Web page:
Take note of areas in which your parents may be needing some additional assistance. Whether it is more so as “help” around the house in terms of lifestyle support or perhaps some more hands-on personal care that may be required.

Incrementally increasing the level of care they receive from a caregiver can help build confidence and give them time to become more comfortable with a stranger coming into their familiar space to help them throughout their day.

A home care aide will often come to be viewed as an extension of the preexisting familial care system. A bond develops between the caregiver, the client, and the family members invested in their parent’s care. This makes the transition to a more involved care plan much easier on elderly parents.

A final approach to helping convince parents to open up to the idea of in-home care is to explain that you are feeling the pressures and effects of caregiver stress. Having help is beneficial to everyone in the family and ensures there are no gaps in the quality of care provided.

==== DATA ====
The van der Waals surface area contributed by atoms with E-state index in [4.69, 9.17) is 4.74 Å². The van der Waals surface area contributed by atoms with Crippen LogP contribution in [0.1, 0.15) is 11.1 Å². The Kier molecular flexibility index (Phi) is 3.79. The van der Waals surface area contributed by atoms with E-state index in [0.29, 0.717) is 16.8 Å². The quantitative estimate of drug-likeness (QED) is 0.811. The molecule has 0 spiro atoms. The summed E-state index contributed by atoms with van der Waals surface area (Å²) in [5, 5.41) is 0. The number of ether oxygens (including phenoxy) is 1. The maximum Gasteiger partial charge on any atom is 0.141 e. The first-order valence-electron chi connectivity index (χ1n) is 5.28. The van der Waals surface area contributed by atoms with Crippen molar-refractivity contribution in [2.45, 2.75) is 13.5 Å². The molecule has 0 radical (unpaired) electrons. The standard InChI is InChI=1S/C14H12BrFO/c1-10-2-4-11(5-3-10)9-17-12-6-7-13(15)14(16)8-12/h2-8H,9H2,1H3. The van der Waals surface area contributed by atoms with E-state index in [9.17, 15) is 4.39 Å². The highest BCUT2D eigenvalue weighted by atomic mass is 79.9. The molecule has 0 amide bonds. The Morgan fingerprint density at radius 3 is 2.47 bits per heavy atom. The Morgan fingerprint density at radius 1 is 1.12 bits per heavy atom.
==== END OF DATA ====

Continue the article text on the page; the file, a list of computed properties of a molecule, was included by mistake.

It is easy to get lost within the responsibilities of caring for our aging parents. Remember, they are not maliciously resisting the help you know they need; they are doing so as a result of the fears and emotions that rightfully come with getting older.

Be compassionate, patient, and empathetic. Ensure your parents know you want them to receive the best possible care. Explain that you want, and need, to take care of your own needs. Ultimately, you want to focus on spending quality time together and in-home caregivers can make that a reality.

Cheri Platte
Managing Director

Cheri Platte is a Home Care expert, longtime professional consultant for family caregivers, and compassionate advocate for the elderly. As the Managing Director for Circle of Care, headquartered in San Juan Capistrano CA, her responsibilities include the development of resources that support families and provide individual home care solutions that care for their loved ones. She’s on a mission to educate the public on the benefits of home care and home health, help families develop individual care plans, and help them plan for the advanced stages of aging. Cheri and the Circle of Care team are dedicated to making a meaningful difference in your family’s life.

Looking for help talking to your aging loved one?


Latest Posts

Schedule a Consultation

Our staff of professional caregivers are ready to assist you.

Follow us On